Sunday, September 02, 2012

I Don't Think A Teacher Should Be Fired For This

Some people claim that speech or action outside the workplace can impact the workplace, and if that happens, the employee (in this case a teacher) can be fired for that outside speech or action.  I worry that giving a heckler's veto over someone's employment is a very bad standard to set:
A high school girls basketball coach in suburban Chicago has been placed on administrative leave after writing a self-published book that includes graphic sexual content and an acknowledgement from the author that he has a "weakness for cleavage."

Bryan Craig, who is also a counselor at Rich Central High School, resigned Friday as the varsity coach. The district's superintendent, Donna Simpson Leak, said Craig has been placed on leave pending a district review.

In the forward to the book, titled "It's Her Fault," Craig says his intention is to give women a guide to gaining the "upper hand in a relationship" because he is tired of hearing them complain. The book contains graphic details on his observations of the female anatomy, including what he describes as physical differences between ethnicities that lead him to conclude that "Latin women have more children."
It's clear that his cad-like beliefs never intruded into his work, as no one apparently as much as knew about them until the book was published.  So now people know about them.  He's an ineffective teacher?  He's a potential rapist?  He's just a yucky person?  What's the standard for firing him, having unpopular beliefs?

I can see the slippery slope coming--what if he's a (gasp!) racist?!  Well, if you listen to the Democrats, all Republicans and anyone who opposes the president is a racist, so that's too much.  Fire a racist when they commit an act, not for what they think.

And this guy?  He's not what I'd consider the most stand-up kind of guy, but firing him is ridiculous.

(Hey, this is my 8000th post!!!)


Happy Elf Mom (Christine) said...

I can see both sides of this issue, really, and can see this standard easily applied to just about any one for just about any thing.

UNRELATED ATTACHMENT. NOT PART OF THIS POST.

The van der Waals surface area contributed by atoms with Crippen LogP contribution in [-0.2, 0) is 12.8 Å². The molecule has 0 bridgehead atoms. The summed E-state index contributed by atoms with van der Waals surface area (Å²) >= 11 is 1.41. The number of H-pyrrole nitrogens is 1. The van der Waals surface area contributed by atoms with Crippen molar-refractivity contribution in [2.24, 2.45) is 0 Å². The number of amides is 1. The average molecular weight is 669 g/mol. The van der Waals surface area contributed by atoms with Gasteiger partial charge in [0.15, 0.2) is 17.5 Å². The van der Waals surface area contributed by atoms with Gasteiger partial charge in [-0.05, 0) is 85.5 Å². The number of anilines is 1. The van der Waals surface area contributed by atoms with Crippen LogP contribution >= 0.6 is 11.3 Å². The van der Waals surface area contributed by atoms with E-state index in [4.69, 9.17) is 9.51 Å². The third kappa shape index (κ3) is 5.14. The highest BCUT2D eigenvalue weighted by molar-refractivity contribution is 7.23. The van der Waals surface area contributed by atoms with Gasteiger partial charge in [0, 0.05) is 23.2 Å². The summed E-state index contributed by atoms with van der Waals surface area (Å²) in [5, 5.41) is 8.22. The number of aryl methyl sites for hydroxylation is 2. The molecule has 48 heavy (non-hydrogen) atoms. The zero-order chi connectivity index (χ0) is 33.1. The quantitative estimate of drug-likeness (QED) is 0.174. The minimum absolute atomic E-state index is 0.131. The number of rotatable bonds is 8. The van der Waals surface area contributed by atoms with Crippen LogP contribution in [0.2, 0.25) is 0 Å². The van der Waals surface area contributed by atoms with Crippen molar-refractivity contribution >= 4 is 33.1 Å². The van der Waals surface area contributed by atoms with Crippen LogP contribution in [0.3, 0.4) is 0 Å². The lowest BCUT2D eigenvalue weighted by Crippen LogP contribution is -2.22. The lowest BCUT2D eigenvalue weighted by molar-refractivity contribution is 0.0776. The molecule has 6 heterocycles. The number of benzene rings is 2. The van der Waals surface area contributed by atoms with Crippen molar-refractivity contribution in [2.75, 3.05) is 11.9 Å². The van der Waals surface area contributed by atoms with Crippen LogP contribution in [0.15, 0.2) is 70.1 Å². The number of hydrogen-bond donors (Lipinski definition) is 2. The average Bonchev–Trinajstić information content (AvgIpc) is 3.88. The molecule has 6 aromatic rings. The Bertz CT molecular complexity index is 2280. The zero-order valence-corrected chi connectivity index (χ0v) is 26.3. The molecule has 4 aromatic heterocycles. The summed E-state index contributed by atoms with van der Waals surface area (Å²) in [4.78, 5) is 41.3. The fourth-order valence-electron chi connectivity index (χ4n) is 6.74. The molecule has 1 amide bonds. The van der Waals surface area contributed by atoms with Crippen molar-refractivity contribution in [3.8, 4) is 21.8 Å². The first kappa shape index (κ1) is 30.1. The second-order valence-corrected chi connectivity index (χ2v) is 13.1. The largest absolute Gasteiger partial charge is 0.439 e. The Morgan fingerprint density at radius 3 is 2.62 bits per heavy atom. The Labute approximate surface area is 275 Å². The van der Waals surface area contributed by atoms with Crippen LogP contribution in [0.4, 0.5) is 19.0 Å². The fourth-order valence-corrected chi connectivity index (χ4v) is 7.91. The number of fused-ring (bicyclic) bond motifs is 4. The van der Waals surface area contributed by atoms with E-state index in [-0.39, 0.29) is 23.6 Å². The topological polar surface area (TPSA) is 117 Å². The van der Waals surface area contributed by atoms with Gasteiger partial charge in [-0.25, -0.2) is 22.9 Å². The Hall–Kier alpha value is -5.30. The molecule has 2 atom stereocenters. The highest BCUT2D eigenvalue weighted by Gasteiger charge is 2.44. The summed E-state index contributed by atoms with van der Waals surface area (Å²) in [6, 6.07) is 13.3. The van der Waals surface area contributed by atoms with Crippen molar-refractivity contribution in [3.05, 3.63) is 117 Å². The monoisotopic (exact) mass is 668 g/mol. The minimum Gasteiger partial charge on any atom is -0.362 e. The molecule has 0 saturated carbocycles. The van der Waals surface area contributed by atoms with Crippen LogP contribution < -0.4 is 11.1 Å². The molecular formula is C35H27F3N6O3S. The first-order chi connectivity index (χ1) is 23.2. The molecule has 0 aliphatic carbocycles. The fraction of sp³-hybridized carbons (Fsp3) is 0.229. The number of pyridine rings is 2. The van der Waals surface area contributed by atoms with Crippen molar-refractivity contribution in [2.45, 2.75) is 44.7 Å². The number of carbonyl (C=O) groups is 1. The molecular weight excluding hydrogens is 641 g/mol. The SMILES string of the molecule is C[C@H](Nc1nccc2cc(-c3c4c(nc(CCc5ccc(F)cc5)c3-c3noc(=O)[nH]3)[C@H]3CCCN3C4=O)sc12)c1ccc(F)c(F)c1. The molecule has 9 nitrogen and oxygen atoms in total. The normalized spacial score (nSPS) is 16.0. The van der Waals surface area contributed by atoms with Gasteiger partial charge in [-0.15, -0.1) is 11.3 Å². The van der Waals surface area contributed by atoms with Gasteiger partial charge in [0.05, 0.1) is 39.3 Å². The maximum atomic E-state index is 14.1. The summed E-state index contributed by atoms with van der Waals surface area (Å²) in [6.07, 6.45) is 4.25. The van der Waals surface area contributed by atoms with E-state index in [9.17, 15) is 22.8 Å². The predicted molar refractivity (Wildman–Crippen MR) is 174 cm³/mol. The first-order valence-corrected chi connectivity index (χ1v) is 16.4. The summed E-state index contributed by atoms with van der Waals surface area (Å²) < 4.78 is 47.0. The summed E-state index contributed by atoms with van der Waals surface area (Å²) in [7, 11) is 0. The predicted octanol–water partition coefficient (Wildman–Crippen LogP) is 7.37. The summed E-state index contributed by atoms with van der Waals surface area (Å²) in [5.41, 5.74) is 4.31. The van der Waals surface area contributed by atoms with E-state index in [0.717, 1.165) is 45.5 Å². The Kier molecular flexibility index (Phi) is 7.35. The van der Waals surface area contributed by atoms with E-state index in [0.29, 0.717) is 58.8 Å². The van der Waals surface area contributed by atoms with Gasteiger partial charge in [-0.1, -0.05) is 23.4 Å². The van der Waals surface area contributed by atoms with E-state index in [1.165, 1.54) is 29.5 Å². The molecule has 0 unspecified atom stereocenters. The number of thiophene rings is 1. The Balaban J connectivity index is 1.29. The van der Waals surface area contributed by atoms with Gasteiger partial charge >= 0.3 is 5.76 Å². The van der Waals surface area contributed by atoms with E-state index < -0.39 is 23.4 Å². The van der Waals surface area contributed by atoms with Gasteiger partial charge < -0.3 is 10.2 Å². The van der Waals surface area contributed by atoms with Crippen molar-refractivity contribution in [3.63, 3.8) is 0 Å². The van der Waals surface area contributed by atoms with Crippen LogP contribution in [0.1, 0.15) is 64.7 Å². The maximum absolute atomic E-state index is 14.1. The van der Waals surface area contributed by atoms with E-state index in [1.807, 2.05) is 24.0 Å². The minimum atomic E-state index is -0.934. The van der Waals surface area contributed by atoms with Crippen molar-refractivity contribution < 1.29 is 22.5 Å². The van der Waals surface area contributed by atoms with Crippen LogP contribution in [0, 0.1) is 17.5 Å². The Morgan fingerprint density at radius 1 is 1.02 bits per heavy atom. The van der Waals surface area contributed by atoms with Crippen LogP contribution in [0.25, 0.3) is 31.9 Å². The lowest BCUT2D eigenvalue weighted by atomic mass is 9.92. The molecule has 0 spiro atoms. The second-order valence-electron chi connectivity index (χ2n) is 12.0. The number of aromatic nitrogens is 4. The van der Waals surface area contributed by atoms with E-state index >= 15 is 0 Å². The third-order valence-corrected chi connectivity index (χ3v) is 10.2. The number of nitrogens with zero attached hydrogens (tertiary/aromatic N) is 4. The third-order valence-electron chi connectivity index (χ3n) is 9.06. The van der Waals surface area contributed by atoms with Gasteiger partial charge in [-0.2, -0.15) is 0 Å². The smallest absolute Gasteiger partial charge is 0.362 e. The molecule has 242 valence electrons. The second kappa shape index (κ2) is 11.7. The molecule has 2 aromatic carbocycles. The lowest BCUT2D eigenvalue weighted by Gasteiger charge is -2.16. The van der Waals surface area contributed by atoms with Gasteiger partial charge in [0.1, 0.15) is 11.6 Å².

But I look on it on this wise, that's how it is for the rest of us in the big bad world. We can be fired at any time for any and no reason at all. People who want to keep their jobs should use this newfangled thing-o called a "pseudonym."

PS Congrats on that 8000th post, Darren!! :)

Darren said...

Because of the political nature of government jobs, and since there's no profit/loss that a hiring/firing manager has to suffer when replacing a govt employee, the "this is how it is in the real world" standard doesn't apply so smoothly.

He did nothing on the job, leave him alone.

Anonymous said...

Congrats on the 8000th post.

The guy is a GIRLS basketball coach. How many parents are keeping their daughter off the team because of him?

Isn't there some sort of morals clause in his employment contract?

Darren said...

Obviously his beliefs never intruded onto the court.

I don't see how having beliefs can violate a morals clause, which should have to do with behavior. And publishing a book isn't immoral.

Anonymous said...

Does his outside activities affect his work?

If yes, than the employer has a say.

If no, then it's completely irrelevant to what he does, and his employer should NOT be involved.

Gratssss on your 8000th post. (I stretched out the grats to 8 letters in honor of 8k.)

Anonymous said...

The guy is a GIRLS basketball coach. How many parents are keeping their daughter off the team because of him?

How many teenage basketball players have significant cleavage?  He's getting his jollies at his after-hours job, not at the school.

Darren said...

You're reading into the story, inventing facts to justify your anger. There's no evidence that he's "getting his jollies" while coaching basketball, and no evidence that he's done anything inappropriate, ever, with girls. Unless and until that evidence surfaces, I can't see that he's done anything wrong.

Anonymous said...

You're reading too much into my comment.  Appreciating beauty is the opposite of a crime.  But even if people were accusing him of enjoying the aesthetics at work (whoa, enjoying work!), he's not getting his particular weakness catered to by the allegedly vulnerable population.